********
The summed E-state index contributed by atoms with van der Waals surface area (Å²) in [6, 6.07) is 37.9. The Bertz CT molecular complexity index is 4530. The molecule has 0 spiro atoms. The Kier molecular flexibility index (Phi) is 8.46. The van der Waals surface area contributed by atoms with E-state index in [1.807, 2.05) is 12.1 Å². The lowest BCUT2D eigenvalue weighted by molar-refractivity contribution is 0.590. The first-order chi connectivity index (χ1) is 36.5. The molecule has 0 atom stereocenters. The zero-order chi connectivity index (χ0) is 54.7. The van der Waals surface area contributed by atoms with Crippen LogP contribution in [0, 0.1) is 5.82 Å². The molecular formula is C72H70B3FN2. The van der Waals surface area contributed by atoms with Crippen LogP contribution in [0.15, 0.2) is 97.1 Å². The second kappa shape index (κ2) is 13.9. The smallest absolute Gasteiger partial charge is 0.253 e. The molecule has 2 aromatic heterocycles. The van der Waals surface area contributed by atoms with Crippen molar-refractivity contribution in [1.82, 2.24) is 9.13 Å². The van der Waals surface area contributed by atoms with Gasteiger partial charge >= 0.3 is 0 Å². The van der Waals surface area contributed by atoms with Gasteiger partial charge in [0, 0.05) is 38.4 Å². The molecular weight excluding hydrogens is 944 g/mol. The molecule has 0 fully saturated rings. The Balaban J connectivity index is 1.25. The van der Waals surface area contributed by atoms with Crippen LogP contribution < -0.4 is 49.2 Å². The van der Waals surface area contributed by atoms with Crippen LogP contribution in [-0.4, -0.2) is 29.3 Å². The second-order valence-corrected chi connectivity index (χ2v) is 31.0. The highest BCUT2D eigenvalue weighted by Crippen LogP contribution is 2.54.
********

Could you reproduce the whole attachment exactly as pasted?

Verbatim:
The summed E-state index contributed by atoms with van der Waals surface area (Å²) in [6, 6.07) is 37.9. The Bertz CT molecular complexity index is 4530. The molecule has 0 spiro atoms. The Kier molecular flexibility index (Phi) is 8.46. The van der Waals surface area contributed by atoms with E-state index in [1.807, 2.05) is 12.1 Å². The lowest BCUT2D eigenvalue weighted by molar-refractivity contribution is 0.590. The first-order chi connectivity index (χ1) is 36.5. The molecule has 0 atom stereocenters. The zero-order chi connectivity index (χ0) is 54.7. The van der Waals surface area contributed by atoms with Crippen LogP contribution in [0, 0.1) is 5.82 Å². The molecular formula is C72H70B3FN2. The van der Waals surface area contributed by atoms with Crippen LogP contribution in [0.15, 0.2) is 97.1 Å². The second kappa shape index (κ2) is 13.9. The smallest absolute Gasteiger partial charge is 0.253 e. The molecule has 2 aromatic heterocycles. The van der Waals surface area contributed by atoms with Crippen molar-refractivity contribution in [1.82, 2.24) is 9.13 Å². The van der Waals surface area contributed by atoms with Gasteiger partial charge >= 0.3 is 0 Å². The van der Waals surface area contributed by atoms with Gasteiger partial charge in [0, 0.05) is 38.4 Å². The molecular weight excluding hydrogens is 944 g/mol. The molecule has 0 fully saturated rings. The Balaban J connectivity index is 1.25. The van der Waals surface area contributed by atoms with Crippen LogP contribution < -0.4 is 49.2 Å². The van der Waals surface area contributed by atoms with Crippen LogP contribution in [-0.4, -0.2) is 29.3 Å². The second-order valence-corrected chi connectivity index (χ2v) is 31.0. The highest BCUT2D eigenvalue weighted by Crippen LogP contribution is 2.54.